They’re probably all in Mexico by now. I saw my first monarch butterfly of the fall here in the hill country during the first few days in October, and my last about a week ago.
The migration of monarch butterflies begins in the upper regions of North America in early September, as the weather starts to cool. Monarch butterflies can’t live in the cold weather and head south before winter sets in. Like migrating birds, the monarchs come down certain flyways on their long journey. Their primary destination is the mountainous area just west of Mexico City, Mexico, although some monarchs west of the Rocky Mountains do migrate to certain areas of southern California.
It is estimated that nearly 100 million monarchs take part in the fall migration. East of the Rockies, the various flyways eventually converge into a narrower configuration, which funnel into one or two flyways over Texas. The major flyway is over central Texas and the Texas Hill Country. As a result, hill country residents, primarily during the month of October, are blessed with seeing more than their fair share of monarchs.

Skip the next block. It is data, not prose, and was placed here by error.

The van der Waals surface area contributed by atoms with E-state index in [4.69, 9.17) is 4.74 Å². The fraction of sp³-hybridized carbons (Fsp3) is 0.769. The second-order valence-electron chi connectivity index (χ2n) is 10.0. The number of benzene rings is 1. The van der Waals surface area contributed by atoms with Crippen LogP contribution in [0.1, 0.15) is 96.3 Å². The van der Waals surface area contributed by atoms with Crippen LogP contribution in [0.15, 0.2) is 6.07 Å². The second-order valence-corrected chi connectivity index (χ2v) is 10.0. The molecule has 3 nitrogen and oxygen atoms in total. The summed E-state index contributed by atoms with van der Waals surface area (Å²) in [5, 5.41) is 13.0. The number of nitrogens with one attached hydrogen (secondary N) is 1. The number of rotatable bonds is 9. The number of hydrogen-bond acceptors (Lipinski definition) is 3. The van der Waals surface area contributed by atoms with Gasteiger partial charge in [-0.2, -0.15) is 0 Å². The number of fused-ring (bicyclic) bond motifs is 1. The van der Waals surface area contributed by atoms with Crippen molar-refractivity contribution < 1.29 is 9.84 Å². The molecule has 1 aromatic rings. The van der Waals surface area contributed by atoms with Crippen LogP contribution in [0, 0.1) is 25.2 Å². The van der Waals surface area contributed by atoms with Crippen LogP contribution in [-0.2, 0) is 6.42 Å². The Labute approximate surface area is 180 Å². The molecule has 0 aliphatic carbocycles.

Once the butterflies reach Mexico, they all head to a relatively small area in the volcanic mountains just west of Mexico’s capital of Mexico City, where at the elevation of 10,000 feet, they spend the winter in oyamel fir trees. They are welcomed every year by local residents, and by tourists, who climb mountain trails to see the millions upon millions of monarchs hanging on the trees.
The monarch migration through the hill country this year, as always, was spectacular. They were everywhere, and the photo opportunities were endless. But now, they’re gone.
Migrating monarch butterflies, are just like the human “snowbirds,” or as we call them in Texas, “Winter Texans,” who come south to escape the cold weather up north every year. But, while the monarch butterflies come into Texas with numbers over 100 million, but then keep passing through, we really don’t want that many human winter visitors to stay down here. It’s not that we don’t appreciate them, because we surely do, but 100 million? That’s just a bit much.
The Texas Hill Country is a wonderful place to stay or visit during the winter, but, you folks from the north, please keep at least a couple thousand people or so back up there. Somebody has to run "your" country up north during the winter months, don't they?